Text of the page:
A number of photographs taken by Beaton are on display at the exhibition, including a portrait of Prince George, the Duke of Kent. The image shows the young Duke in dramatic tones with a sharp background, emphasised by the use of blacklight, a technique commonly used by Beaton during the 1920s and 30s.

Princess Louise, Duchess of Argyll taken by Beaton

A portrait of Princess Louise, Duchess of Argyll taken by Beaton also takes centre stage and was a key moment in Beaton’s career as a royal photographer. Following the sitting, letters between the Duchess’ lady-in-waiting and Beaton highlighted the features Princess Louise wanted to have enhanced and what had to be slightly toned down. Despite noting that the photograph ‘had received already a great deal of attention’, Beaton further enhanced the portrait.

Beaton was responsible for many photos of the Queen Mother in the 1930s, which include the garden pictures at the palace, and some wartime snaps – showing startling contrast.

Cecil Beaton, King George VI and Queen Elizabeth, 1940 (©RCT)

Cecil Beaton, Queen Elizabeth, 1939 (©RCT)

Also on display are a number of photographs taken by Lord Snowdon, Princess Margaret’s husband, who had became the go-to family photographer. This meant he gained a unique access to and understanding of his sitters even before his marriage.

Antony Armstrong-Jones became a sought-after photographer from the mid-1950s, with his fresh and modern style, reliant on natural light, with plain and uncluttered backgrounds, therefore met his sitters were showcased in a straightforward and unpretentious manner. The Royals started commissioning Snowdon in 1956, two years prior to him meeting Princess Margaret.

A young Prince Charles and Princess Anne captured by Lord Snowdon

Our favourite of Snowdon’s photographs on display is one of his first royal commissions when he was aged 26 – he captured Prince Charles and Princess Anne in 1956, with the photograph then being released to mark Charles’ 8th birthday the following year.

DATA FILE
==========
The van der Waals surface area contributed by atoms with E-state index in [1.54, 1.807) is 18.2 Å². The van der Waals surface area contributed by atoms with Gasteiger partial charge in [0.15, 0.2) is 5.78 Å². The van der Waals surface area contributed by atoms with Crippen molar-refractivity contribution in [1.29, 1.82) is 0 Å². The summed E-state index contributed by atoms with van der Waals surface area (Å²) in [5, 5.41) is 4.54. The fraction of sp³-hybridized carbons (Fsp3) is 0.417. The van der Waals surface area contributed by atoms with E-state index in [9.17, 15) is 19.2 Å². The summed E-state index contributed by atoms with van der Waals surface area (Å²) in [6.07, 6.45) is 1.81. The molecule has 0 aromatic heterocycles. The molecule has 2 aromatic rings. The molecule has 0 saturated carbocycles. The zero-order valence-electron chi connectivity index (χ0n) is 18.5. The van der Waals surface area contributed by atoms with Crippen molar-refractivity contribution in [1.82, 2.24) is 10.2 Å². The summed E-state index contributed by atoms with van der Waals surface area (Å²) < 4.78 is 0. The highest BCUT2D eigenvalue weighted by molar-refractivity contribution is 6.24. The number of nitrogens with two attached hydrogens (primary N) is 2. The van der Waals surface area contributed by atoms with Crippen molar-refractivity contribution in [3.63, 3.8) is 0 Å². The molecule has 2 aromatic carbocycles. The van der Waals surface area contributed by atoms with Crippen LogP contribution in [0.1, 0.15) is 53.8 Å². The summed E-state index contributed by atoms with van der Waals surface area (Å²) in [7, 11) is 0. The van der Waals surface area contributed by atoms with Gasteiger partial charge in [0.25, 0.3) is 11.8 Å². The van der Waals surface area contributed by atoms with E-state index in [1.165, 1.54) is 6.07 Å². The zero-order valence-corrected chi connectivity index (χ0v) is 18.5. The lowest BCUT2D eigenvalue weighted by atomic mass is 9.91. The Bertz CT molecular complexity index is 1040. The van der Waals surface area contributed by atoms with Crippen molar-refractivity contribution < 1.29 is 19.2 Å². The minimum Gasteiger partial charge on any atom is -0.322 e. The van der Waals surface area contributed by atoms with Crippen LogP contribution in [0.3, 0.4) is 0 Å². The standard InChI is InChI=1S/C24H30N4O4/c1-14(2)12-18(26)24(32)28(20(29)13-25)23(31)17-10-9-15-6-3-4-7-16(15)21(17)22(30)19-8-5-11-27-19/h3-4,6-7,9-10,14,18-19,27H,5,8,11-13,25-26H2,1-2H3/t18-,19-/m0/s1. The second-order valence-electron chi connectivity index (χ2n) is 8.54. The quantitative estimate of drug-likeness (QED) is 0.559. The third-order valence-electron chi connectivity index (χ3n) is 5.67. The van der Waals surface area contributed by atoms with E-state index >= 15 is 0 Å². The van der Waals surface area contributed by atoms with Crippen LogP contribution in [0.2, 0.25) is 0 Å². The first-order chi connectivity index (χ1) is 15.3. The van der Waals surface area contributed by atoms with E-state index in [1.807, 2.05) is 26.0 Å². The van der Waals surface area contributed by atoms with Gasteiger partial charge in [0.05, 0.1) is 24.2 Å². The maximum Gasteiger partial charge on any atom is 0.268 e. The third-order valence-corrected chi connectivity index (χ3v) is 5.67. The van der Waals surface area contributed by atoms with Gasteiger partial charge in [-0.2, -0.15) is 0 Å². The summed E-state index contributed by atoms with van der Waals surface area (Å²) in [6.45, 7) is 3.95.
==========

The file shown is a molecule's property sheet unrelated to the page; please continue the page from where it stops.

The picture shows how the photographer and his subjects were experimenting with reflects in the mirrored doors in the Picture Gallery at Buckingham Palace. There is a sense of play and perspective which is enhanced by the blurred armchair.

We also see some of the iconic images associated with Snowdon, like the glamorous shot of his wife.

Princess Margaret by Lord Snowdon,1967 (©RCT)

The exhibition concludes by looking at the work of Hugo Burnand, who has famously captured the royals in recent times. Securing a number of commissions to photograph Queen Camilla in in connection with her charity work for the Royal Osteoporosis Society, Burnand has taken some of the most important and special royal occasions due to his elegant and timeless style, enriched by warmth and intimacy.

Over time, the royal subjects and Burnand built a professional and personal rapport, gaining each other’s trust which led to a number of commissions for the photographer. By doing so, he follows in the tradition of some of his illustrious predecessors, such as Beaton or Snowdon, while injecting his own modern style to contribute to the changing nature of the royal portrait.